Mike Barry: I’m smiling because in those 19 years at M&S I think we only paid out a bonus two or three times, so I was always working on Plan A with the rest of the team against a very difficult backdrop. Boards were coming and going, there were threats of takeovers again, there was cuts and challenges even when the rest of the marketplace was doing fairly well. So, what I’m about to say is grounded in the reality of working in a difficult financial environment and I appreciate what it’s like today. So, let’s just unpick what the business case is and I’m just going to put five bullet points into the room. I think the first phase for M&S was an internal risk management exercise to say, “Look we’re getting campaigned against a lot, fish sourcing, wood sourcing, labour rights, animal welfare. We just need to get a grip of it because we seem to be on a Friday night, quarter to midnight dealing with a call from every journalist saying, “What’re you doing?”, and we don’t know.” So, the first thing we did was just get a grip on that brand reputation issue. Second part of that was making sure we got a grip on cost base. It seems self-evident now but costs, energy costs were nothing like they are today, but we took a huge chunk out of M&S operating cost space in those first few years by focusing down on energy use in the stores, logistics, food waste, materials and net we saved the business 715 million pounds over ten years and that was incredibly important money for M&S to reinvest into its rebirth. So that was where we started off it was very much about risk and compliance. The second phase was starting to understand that our employees, 84,000 people that worked so hard for M&S through all this change wanted to work and do want to work for a business that has a heart and soul, a purpose and the passion and they were delighted to feel that they were working hard for good careers, relatively good salaries in the retail marketplace but they were working for a business that cared and enabled them to care and make a difference as part of their day job. So, it was about energising and driving that workforce through a lot of change because they’re working for a purpose lead business. The third part of it was very much about working to sort of reduce operational and supply chain disruptions from ever more weather extremes. So, I remember M&S Sheffield store being flooded out by extreme rain. Huge disruption of supply chain both in the UK and across Europe and the world by drought or floods. So, it was about making sure that M&S was, and its suppliers had a grip on that sort of risk architecture to the businesses smooth flowing. The penultimate bit, the fourth bit was about starting to engage with the customer and the 32 million people who shop with M&S. And M&S had lost its way by the early 2000’s. It dominated the 20th century around the word quality, democratise, the quality for the masses. Quality shirt, quality packaging, quality food. By the early 2000’s lots of people were doing it and M&S was struggling to explain its relevance. So, we sort of worked to reinvent the word quality around emotional quality. Good for you, clearly, but good for planet and people as well. So, give M&S a relevance as again it scrabbled for its new sense in the 21st century. It gave it a new sort of purpose in a very challenging marketplace and that was, that was really important for the business. And the final thing is where we are today which is starting to prepare for new products, new services, new categories. We’ve already seen it in the energy system from fossil fuels to renewables. We’ve seen it in mobility to shift from an internal combustion engine to diesel and petrol. The same level of profound shift will come on consumer goods, resale platforms for clothing is at its beginning, alternative proteins is beginning in the world of food but that’s scratching at the surface of what will come in the future. So, to me, they’re the five building blocks of sustainable change.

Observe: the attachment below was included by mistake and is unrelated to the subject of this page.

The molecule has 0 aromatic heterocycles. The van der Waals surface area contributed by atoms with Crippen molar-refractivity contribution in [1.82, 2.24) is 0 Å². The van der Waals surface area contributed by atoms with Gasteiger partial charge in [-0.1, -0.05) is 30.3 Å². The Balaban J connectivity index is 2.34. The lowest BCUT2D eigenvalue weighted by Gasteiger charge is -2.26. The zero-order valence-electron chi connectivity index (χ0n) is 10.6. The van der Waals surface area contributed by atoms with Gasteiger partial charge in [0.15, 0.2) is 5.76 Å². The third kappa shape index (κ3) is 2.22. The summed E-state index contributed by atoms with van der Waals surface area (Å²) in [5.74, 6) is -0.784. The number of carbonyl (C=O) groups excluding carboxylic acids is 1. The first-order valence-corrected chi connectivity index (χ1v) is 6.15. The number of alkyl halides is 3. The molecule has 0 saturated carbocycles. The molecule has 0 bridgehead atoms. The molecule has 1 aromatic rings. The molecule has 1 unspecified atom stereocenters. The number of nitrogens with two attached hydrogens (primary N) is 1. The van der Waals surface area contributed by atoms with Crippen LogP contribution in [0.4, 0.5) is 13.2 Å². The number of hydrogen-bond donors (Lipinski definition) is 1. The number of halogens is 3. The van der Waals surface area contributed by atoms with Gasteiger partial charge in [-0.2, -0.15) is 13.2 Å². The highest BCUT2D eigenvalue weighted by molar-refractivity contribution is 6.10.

Sorcha O’Boyle: When you talk to the leaders of a brand whether that be M&S or someone smaller, it might be a one-person team. How can they adopt a sustainability mindset? How can they embed sustainability in everything that they do?